“The medical findings are not presented in a vacuum,” says Leigh Bishop, a senior trial attorney in the special victims bureau of the Queens County, N.Y., district attorney’s office. “Juries base their decisions on all of the facts and circumstances of a case, not on some far-fetched defense claim that a short fall, a vaccine, meningitis, the West Nile virus or CPR may have caused the child’s injuries.”
Defenders concede that there are other potential causes for each of the symptoms associated with SBS, but say there is nothing else that mimics the symptoms in all of its manifestations. And while they acknowledge that people with certain types of brain injuries may experience a lucid interval before the onset of symptoms, they say that’s not the case in babies with the kind of injuries characteristic of a violent shaking.
“It’s like pulling a plug out of the wall,” Bishop says. “Once the plug is pulled, the lights are off.”
SBS defenders also discount the significance of the decision in Edmunds’ case.
“It’s one opinion by one court,” says Randell Alexander, a professor of pediatrics at the University of Florida in Jacksonville and director of the state’s child protection team. “There are plenty of other courts that see it differently.”
Moreover, they suggest that the legal system facilitates irresponsible expert testimony, which they claim was the case in Edmunds’ appeal. They argue that the Wisconsin court allowed the defense great leeway: setting a low bar for the qualification of expert witnesses; allowing experts to offer opinions without stating a basis; and permitting experts to rely on inadmissible evidence, including hearsay.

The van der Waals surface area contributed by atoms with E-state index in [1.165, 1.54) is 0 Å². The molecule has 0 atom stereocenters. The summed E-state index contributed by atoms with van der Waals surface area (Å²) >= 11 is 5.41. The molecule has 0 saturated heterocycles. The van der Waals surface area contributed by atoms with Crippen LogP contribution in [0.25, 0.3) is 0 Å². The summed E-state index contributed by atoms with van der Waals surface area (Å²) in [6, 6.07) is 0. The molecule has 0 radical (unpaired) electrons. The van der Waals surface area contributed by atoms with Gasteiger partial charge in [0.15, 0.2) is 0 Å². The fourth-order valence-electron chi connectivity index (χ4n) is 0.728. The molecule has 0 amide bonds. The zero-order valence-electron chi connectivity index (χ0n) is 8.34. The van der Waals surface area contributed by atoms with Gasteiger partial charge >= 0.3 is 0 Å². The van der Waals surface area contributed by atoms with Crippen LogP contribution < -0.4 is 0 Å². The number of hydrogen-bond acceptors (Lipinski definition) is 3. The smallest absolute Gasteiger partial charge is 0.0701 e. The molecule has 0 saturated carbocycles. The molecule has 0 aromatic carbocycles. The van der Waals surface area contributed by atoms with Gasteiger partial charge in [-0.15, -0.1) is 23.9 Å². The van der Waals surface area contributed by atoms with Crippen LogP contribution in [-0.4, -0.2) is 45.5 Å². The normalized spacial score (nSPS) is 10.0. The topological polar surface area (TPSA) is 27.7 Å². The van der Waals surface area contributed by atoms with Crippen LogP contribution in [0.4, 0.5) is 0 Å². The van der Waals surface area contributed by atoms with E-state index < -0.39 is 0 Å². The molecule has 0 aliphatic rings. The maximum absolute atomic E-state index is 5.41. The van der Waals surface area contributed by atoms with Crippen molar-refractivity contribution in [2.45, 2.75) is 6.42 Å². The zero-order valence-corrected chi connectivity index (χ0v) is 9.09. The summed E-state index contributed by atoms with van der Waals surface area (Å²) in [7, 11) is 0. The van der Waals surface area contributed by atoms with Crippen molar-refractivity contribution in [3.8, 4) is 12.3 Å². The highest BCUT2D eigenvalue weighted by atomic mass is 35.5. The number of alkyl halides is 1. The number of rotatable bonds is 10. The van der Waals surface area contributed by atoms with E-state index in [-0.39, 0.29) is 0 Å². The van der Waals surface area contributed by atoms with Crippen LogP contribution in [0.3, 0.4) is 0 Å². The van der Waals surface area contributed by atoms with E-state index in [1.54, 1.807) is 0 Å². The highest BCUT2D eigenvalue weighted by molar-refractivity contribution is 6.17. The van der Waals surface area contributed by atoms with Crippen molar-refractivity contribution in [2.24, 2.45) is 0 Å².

And both sides say the courts often seem ill-equipped to exercise control over the admissibility of complex medical evidence.
“Legitimate controversy exists in some areas of the medical research, and reasonable medical opinions may differ over select issues,” says Brian Holmgren, a veteran child abuse prosecutor in Nashville, Tenn., who teaches other prosecutors how to handle such cases. “But seldom do these controversies reach the core science of shaken baby syndrome or attack the legitimacy of the medical criteria used to diagnose this form of child abuse.”